The manufacturer of the jet engine involved in the Manchester, England, accident Thursday urged the world's airlines yesterday to be certain that they are properly inspecting the combustion chambers of the widely used engine.

Pratt & Whitney, a division of United Technologies Corp., told the airlines that they should be particularly careful to check JT8D engines that are slow to start or accelerate to make sure there are no cracks in the combustion chambers and to be certain the chambers are properly aligned.

About 12,000 of the engines are in service worldwide on Boeing 727s and 737s and McDonnell Douglas DC9s. It was a Boeing 737-200 that caught fire on its takeoff roll in Manchester Thursday, killing 54 people.

Aviation officials said yesterday that they do not expect the engine checks will disrupt airline service because Pratt & Whitney recommended only that previously suggested practices be followed, and most carriers presumably have done so.

The Federal Aviation Administration is not planning a mandatory inspection order for U.S. airlines at this time because "we don't see anything yet we should" warn about, a top FAA official said. "Like everything else it will take us a few days to really understand what happened."

The JT8D has nine combustion chambers, which look like portable fire extinguishers and are arranged around the sides of the jet engine between its compressor section and its turbine section. Compressed air is forced into the chambers, then mixed with jet fuel and ignited. Exhaust gases through the turbine provide the thrust for the airplane and the rotation for the engine. Pressures inside the combustors can reach 220 pounds per square inch and temperatures hit 1,700 degrees Fahrenheit.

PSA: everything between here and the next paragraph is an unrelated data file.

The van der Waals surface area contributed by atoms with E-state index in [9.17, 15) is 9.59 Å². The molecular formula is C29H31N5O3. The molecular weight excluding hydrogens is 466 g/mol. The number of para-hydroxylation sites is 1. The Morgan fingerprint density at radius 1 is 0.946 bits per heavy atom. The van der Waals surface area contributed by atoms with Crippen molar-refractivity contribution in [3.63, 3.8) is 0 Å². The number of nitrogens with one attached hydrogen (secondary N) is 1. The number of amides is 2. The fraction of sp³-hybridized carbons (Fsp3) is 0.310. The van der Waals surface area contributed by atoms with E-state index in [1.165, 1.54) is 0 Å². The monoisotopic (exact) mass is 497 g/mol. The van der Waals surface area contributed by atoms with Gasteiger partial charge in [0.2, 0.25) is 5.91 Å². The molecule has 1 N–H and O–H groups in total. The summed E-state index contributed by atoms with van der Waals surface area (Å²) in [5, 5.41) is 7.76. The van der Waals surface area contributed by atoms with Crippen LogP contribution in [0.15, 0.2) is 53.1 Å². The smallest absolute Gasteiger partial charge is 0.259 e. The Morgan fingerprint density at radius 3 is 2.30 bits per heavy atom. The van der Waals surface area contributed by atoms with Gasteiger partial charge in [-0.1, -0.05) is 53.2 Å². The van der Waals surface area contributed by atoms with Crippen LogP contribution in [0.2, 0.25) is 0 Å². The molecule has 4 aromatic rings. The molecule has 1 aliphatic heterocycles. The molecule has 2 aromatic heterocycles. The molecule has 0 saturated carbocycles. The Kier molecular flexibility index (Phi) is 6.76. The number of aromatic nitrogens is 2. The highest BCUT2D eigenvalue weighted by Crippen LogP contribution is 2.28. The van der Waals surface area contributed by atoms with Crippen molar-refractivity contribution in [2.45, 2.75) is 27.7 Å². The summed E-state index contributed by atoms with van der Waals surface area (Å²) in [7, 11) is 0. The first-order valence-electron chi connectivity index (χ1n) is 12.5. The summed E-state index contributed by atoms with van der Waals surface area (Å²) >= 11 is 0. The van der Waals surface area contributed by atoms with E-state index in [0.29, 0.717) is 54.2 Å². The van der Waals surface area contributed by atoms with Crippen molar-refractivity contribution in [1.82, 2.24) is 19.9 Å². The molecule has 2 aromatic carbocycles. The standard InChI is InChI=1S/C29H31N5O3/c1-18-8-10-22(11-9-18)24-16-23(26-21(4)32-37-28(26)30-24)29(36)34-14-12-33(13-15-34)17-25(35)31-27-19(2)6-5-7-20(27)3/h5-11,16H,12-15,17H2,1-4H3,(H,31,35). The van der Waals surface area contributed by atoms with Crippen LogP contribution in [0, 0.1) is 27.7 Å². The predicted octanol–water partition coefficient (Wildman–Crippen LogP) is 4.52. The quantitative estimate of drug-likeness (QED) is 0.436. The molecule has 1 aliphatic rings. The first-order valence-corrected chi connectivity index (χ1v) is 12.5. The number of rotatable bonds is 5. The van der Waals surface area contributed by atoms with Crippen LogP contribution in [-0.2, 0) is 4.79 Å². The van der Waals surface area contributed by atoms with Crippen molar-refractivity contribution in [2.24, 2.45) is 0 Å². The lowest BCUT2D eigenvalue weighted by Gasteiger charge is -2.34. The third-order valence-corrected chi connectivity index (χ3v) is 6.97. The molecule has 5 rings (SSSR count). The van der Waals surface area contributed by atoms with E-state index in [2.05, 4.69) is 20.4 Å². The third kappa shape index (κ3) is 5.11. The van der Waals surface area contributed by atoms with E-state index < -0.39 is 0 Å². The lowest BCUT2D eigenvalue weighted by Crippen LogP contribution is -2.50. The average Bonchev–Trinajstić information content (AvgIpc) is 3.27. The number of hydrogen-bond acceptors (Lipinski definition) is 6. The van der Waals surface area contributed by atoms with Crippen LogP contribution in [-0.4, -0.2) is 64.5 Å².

For some reason, the wall of one of the combustors on top of the engine apparently failed, the sources said, then blew out the top of the chamber casing.

It is presumed but not established that the chamber casing shot into the underside of the 737's wing and punctured the fuel tank there. If fuel then spilled directly into the hot engine, ignition and a large fire would be assured. A piece of chamber casing was recovered along the runway in Manchester, the sources said.

The fan blades and discs in the engine's compressor and turbine sections were intact. They were early suspects because a classic jet engine failure is a broken fan blade that spins out of the engine casing to damage other parts of the aircraft.

FAA officials said there are four previous instances of JT8D combustion chamber cracking in the long history of the engine, but other aviation sources said the Manchester incident is the first that manifested itself in this way.

Pratt & Whitney released a brief statement late yesterday saying that its advisory to all JT8D operators reemphasized "earlier recommendations covering inspection and maintenance of the combustors. We felt that it was prudent to reemphasize these recommendations . . . . "

Pratt & Whitney experts are participating in the Manchester accident investigation. It is normal for engine and prime manufacturers to aid investigators.

British Airways yesterday ordered immediate computer checks of the engines on its 30 Boeing 737s, but did not ground any of the planes. British Airways owns British Airtours, the charter flight airline whose plane caught on fire.